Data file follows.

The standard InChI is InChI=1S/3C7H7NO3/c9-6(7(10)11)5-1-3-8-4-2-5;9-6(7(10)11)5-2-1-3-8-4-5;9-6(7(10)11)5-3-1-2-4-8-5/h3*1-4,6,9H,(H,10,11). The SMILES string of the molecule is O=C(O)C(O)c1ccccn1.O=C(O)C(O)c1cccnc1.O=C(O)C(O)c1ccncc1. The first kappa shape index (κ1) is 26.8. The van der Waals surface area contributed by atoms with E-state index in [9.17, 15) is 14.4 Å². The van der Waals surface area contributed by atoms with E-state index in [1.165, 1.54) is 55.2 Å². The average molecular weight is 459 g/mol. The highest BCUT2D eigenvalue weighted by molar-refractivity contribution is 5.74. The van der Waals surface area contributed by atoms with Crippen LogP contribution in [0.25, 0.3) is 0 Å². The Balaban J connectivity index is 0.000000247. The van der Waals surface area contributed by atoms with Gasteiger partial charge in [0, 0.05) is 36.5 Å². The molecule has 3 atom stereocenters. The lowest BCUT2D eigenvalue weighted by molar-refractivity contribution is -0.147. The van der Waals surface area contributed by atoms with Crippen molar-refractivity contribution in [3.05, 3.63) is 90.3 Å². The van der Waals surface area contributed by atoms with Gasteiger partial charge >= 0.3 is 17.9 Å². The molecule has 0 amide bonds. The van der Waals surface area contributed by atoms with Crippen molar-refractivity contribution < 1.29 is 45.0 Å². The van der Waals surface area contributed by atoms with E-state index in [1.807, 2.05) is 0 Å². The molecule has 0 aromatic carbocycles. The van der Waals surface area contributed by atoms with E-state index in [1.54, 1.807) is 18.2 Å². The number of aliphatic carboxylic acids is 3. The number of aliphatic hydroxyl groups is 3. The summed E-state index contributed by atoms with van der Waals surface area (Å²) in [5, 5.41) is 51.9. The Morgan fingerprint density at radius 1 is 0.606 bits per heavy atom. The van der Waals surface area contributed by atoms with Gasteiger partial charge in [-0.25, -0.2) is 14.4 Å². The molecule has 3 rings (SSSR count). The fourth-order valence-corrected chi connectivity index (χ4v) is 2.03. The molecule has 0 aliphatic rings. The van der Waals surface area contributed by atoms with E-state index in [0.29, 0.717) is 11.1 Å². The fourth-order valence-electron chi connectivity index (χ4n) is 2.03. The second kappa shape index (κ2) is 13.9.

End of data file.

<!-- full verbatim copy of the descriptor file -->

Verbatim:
The standard InChI is InChI=1S/3C7H7NO3/c9-6(7(10)11)5-1-3-8-4-2-5;9-6(7(10)11)5-2-1-3-8-4-5;9-6(7(10)11)5-3-1-2-4-8-5/h3*1-4,6,9H,(H,10,11). The SMILES string of the molecule is O=C(O)C(O)c1ccccn1.O=C(O)C(O)c1cccnc1.O=C(O)C(O)c1ccncc1. The first kappa shape index (κ1) is 26.8. The van der Waals surface area contributed by atoms with E-state index in [9.17, 15) is 14.4 Å². The van der Waals surface area contributed by atoms with E-state index in [1.165, 1.54) is 55.2 Å². The average molecular weight is 459 g/mol. The highest BCUT2D eigenvalue weighted by molar-refractivity contribution is 5.74. The van der Waals surface area contributed by atoms with Crippen LogP contribution in [0.25, 0.3) is 0 Å². The Balaban J connectivity index is 0.000000247. The van der Waals surface area contributed by atoms with Gasteiger partial charge in [0, 0.05) is 36.5 Å². The molecule has 3 atom stereocenters. The lowest BCUT2D eigenvalue weighted by molar-refractivity contribution is -0.147. The van der Waals surface area contributed by atoms with Crippen molar-refractivity contribution in [3.05, 3.63) is 90.3 Å². The van der Waals surface area contributed by atoms with Gasteiger partial charge >= 0.3 is 17.9 Å². The molecule has 0 amide bonds. The van der Waals surface area contributed by atoms with Crippen molar-refractivity contribution < 1.29 is 45.0 Å². The van der Waals surface area contributed by atoms with E-state index in [1.807, 2.05) is 0 Å². The molecule has 0 aromatic carbocycles. The van der Waals surface area contributed by atoms with E-state index in [1.54, 1.807) is 18.2 Å². The number of aliphatic carboxylic acids is 3. The number of aliphatic hydroxyl groups is 3. The summed E-state index contributed by atoms with van der Waals surface area (Å²) in [5, 5.41) is 51.9. The Morgan fingerprint density at radius 1 is 0.606 bits per heavy atom. The van der Waals surface area contributed by atoms with Gasteiger partial charge in [-0.25, -0.2) is 14.4 Å². The molecule has 3 rings (SSSR count). The fourth-order valence-corrected chi connectivity index (χ4v) is 2.03. The molecule has 0 aliphatic rings. The van der Waals surface area contributed by atoms with E-state index in [0.29, 0.717) is 11.1 Å². The fourth-order valence-electron chi connectivity index (χ4n) is 2.03. The second kappa shape index (κ2) is 13.9.